Festival explores story and film

A diverse line-up of speakers including bestselling crime writer Candice Fox, filmmaker Sophie Hyde, and actor and writer Natasha Wanganeen will share advice and insights at the free three-day Context Writers’ Festival at City Library next week.

Nelya Valamanesh.

Context, which began in 2019 and is presented by Writers SA and the City of Adelaide, is badged as a new type of literary festival for writers that explores storytelling across all mediums and genre, from comedy to crime to cinema.

This year’s program has been curated by multi-disciplinary artist Nelya Valamanesh, who hopes it will inspire local writers to dream big.

“As someone who works in various fields of storytelling, it’s important to see role models and listen to voices that have overcome barriers, especially when it comes to locality,” Valamanesh says. “Kaurna/Adelaide is overlooked especially in respect to communal writing, whether it be in film and television or theatre, as it always seems like less of a risk to hire or adapt works from the eastern states.

“South Australia has a lot to offer and the program focuses on the creative minds that have emerged from this state, as well as interstate creatives who have worked creatively alongside locals.”

This festival runs from November 25-27 and will include an opening event with multi-disciplinary artist and screenwriter Vidya Rajan talking about “hustle culture” in the arts, a “villains workshop” (with Fox), a discussion on the future of screenwriting, a mock writers’ room showing how TV comedies are created, and a long-table conversation about the fascination with death in novels. Registrations (here) are essential.

Dance of joy

Restless dancer Michael Hodyl performing in Ècoute Pour Voir – Listen To See. Photo: Cathy Leo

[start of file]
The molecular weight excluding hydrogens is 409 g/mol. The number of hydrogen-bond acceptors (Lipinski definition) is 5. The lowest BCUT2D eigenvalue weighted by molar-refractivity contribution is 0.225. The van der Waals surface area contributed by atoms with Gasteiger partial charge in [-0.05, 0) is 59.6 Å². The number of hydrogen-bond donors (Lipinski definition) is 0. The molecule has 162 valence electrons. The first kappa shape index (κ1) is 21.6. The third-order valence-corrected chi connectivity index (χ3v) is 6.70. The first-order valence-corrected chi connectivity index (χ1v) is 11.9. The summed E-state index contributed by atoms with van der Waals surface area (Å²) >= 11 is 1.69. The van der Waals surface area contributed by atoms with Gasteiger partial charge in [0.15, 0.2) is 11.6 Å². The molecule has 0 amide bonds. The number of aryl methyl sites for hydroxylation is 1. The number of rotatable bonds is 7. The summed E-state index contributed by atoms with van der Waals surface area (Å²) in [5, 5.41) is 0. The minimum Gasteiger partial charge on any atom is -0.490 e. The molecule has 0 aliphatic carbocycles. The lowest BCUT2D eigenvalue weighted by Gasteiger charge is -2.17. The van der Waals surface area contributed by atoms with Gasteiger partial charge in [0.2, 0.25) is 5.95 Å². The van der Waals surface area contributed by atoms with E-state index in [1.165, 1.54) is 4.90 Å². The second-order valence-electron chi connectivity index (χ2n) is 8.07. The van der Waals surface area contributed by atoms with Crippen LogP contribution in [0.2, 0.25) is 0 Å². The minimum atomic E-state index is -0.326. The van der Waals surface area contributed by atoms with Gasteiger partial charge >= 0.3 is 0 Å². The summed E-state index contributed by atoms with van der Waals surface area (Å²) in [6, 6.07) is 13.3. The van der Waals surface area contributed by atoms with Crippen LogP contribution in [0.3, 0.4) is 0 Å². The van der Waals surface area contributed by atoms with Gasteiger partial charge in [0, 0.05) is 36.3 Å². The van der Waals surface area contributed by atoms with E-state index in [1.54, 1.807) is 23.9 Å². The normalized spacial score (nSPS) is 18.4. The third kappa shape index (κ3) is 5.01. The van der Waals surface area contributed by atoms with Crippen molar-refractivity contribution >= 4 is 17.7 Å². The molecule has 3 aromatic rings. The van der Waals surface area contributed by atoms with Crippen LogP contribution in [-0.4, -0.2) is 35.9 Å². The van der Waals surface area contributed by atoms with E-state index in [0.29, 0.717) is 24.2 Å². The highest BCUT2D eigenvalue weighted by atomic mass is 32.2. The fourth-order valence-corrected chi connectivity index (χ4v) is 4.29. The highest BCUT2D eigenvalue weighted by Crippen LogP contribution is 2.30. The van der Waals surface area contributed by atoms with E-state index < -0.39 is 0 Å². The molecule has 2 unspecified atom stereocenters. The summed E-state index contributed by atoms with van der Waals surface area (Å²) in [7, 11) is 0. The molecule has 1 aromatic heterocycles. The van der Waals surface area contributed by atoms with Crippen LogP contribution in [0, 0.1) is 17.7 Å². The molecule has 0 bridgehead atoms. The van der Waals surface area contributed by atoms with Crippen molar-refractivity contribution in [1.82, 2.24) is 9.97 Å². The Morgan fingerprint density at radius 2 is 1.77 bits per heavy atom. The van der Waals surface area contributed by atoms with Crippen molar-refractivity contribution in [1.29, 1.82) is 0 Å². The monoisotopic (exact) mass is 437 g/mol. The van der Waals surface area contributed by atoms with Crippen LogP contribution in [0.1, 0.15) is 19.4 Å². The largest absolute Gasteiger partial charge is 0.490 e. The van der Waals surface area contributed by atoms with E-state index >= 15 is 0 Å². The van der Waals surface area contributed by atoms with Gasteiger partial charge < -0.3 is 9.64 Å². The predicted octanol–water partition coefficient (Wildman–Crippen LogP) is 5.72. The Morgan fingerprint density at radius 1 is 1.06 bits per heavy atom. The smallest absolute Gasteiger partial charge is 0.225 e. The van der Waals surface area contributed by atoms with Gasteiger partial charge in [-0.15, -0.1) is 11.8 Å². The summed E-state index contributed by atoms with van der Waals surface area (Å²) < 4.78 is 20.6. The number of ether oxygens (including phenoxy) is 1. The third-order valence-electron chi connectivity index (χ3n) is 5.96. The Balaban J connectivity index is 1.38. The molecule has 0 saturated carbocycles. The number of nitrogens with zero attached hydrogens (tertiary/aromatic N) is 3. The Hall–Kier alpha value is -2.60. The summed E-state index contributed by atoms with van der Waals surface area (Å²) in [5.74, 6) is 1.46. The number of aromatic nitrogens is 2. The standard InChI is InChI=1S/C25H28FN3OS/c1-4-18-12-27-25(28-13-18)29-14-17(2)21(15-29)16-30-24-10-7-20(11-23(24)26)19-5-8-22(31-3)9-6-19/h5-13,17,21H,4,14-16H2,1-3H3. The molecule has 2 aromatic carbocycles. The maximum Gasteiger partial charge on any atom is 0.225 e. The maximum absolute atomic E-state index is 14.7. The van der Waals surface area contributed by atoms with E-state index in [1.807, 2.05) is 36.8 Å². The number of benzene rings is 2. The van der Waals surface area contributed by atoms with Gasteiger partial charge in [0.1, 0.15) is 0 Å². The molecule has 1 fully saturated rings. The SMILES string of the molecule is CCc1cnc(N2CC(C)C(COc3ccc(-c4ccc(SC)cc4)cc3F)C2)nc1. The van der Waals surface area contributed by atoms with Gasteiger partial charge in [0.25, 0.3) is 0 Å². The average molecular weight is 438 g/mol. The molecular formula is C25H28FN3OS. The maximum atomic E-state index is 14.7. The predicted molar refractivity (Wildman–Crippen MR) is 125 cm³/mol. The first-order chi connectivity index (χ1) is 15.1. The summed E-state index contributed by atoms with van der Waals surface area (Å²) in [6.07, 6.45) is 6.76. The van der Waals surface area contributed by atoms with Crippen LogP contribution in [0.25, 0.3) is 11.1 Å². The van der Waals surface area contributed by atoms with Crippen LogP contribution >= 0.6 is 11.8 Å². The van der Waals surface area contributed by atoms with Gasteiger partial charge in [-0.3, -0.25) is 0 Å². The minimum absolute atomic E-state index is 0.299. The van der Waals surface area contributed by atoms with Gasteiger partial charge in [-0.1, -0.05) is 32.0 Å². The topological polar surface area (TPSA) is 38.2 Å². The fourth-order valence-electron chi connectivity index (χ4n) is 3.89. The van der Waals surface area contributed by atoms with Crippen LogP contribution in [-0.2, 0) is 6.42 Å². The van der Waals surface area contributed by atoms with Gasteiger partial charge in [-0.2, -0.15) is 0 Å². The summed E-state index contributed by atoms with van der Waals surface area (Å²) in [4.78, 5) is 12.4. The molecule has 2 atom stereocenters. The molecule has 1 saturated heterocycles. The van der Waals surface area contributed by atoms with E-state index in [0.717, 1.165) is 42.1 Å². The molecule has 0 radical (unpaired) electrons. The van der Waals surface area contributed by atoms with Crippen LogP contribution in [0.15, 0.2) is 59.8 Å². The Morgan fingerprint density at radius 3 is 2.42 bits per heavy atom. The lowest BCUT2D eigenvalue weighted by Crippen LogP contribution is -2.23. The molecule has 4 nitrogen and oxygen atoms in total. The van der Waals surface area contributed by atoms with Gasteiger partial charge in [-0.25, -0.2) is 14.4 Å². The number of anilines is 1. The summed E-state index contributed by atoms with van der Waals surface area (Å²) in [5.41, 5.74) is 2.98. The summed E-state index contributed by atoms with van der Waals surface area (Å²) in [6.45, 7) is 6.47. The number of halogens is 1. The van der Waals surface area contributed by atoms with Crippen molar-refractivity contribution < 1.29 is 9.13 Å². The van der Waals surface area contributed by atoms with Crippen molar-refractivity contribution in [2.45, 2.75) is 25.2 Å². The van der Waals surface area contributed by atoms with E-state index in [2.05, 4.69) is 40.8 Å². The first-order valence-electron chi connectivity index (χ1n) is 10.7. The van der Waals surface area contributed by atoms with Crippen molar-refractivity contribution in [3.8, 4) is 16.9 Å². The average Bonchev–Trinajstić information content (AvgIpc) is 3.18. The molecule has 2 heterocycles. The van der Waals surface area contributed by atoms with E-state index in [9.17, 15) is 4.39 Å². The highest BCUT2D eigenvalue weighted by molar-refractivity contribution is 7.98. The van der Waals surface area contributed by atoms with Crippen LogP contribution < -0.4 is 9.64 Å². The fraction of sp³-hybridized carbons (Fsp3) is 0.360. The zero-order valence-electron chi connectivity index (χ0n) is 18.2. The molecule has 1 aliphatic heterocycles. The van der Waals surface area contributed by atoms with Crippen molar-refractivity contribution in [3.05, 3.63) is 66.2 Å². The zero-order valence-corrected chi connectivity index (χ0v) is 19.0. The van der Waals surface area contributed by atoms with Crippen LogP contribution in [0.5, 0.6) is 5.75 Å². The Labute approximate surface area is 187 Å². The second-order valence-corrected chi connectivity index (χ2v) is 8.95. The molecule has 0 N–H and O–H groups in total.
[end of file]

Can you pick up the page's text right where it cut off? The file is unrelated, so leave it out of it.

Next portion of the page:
Restless Dance Theatre has won an international award for its collaboration on Ècoute Pour Voir – Listen To See, an intimate choreographic experience presented at this year’s WOMADelaide festival.

The SA company was awarded the CINARS International Collaboration Award this month at a gala event at Canada’s CINARS Biennale, an international showcase and networking event in Montreal that attracts more than 1900 performing arts professionals from around the world.

The concept for Ècoute Pour Voir – Listen To See was originally developed by Canadian choreographer Emmanuel Jouthe, with Restless artistic director Michelle Ryan and creative producer Roz Hervey so moved by a performance they saw at the 2018 CINARS that they initiated a collaboration with Jouthe and two Canadian companies to present a fresh iteration in Adelaide.

In what is described as a “three-minute choreographic exchange”, a number of solo dancers and one duet each present a short performance for a single audience member, using headphones and an MP3 player.  Festival goers at WOMADelaide were entranced by performances of Ècoute Pour Voir – Listen To See in roped-off circles around Botanic Park, and it has also been presented at DreamBig Festival and at Flinders Medical Centre.